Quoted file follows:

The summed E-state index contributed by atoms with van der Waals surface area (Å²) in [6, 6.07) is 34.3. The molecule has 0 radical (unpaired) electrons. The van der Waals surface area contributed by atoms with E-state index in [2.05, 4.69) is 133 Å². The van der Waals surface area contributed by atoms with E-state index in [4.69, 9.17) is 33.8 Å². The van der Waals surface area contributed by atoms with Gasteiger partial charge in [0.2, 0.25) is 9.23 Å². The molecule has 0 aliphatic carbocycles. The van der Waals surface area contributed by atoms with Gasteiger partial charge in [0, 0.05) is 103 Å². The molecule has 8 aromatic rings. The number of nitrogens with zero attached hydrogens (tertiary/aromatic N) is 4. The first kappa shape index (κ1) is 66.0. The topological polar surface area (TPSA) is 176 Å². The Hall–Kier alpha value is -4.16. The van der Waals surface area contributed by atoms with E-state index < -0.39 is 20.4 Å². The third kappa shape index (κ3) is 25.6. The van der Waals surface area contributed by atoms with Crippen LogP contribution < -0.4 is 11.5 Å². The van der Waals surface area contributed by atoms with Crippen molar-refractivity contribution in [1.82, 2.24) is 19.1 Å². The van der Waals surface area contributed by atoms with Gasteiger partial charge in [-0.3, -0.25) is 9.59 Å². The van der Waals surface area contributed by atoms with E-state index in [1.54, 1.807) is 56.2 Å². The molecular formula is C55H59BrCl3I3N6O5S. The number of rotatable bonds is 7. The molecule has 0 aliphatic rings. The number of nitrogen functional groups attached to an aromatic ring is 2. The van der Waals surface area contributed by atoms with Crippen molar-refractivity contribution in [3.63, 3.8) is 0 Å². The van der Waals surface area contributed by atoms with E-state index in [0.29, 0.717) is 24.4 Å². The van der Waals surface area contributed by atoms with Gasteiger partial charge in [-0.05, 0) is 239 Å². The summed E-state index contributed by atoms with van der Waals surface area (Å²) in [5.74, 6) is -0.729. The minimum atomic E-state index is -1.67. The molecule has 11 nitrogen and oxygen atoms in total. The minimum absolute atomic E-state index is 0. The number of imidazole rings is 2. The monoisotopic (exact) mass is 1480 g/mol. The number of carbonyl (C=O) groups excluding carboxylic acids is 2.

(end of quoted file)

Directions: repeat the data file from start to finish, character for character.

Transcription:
The summed E-state index contributed by atoms with van der Waals surface area (Å²) in [6, 6.07) is 34.3. The molecule has 0 radical (unpaired) electrons. The van der Waals surface area contributed by atoms with E-state index in [2.05, 4.69) is 133 Å². The van der Waals surface area contributed by atoms with E-state index in [4.69, 9.17) is 33.8 Å². The van der Waals surface area contributed by atoms with Gasteiger partial charge in [0.2, 0.25) is 9.23 Å². The molecule has 0 aliphatic carbocycles. The van der Waals surface area contributed by atoms with Gasteiger partial charge in [0, 0.05) is 103 Å². The molecule has 8 aromatic rings. The number of nitrogens with zero attached hydrogens (tertiary/aromatic N) is 4. The first kappa shape index (κ1) is 66.0. The topological polar surface area (TPSA) is 176 Å². The Hall–Kier alpha value is -4.16. The van der Waals surface area contributed by atoms with E-state index < -0.39 is 20.4 Å². The third kappa shape index (κ3) is 25.6. The van der Waals surface area contributed by atoms with Crippen LogP contribution < -0.4 is 11.5 Å². The van der Waals surface area contributed by atoms with Crippen molar-refractivity contribution in [1.82, 2.24) is 19.1 Å². The van der Waals surface area contributed by atoms with Gasteiger partial charge in [-0.3, -0.25) is 9.59 Å². The van der Waals surface area contributed by atoms with E-state index in [1.54, 1.807) is 56.2 Å². The molecular formula is C55H59BrCl3I3N6O5S. The number of rotatable bonds is 7. The molecule has 0 aliphatic rings. The number of nitrogen functional groups attached to an aromatic ring is 2. The van der Waals surface area contributed by atoms with Crippen molar-refractivity contribution in [3.63, 3.8) is 0 Å². The van der Waals surface area contributed by atoms with E-state index in [0.29, 0.717) is 24.4 Å². The van der Waals surface area contributed by atoms with Gasteiger partial charge in [-0.05, 0) is 239 Å². The summed E-state index contributed by atoms with van der Waals surface area (Å²) in [5.74, 6) is -0.729. The minimum atomic E-state index is -1.67. The molecule has 11 nitrogen and oxygen atoms in total. The minimum absolute atomic E-state index is 0. The number of imidazole rings is 2. The monoisotopic (exact) mass is 1480 g/mol. The number of carbonyl (C=O) groups excluding carboxylic acids is 2.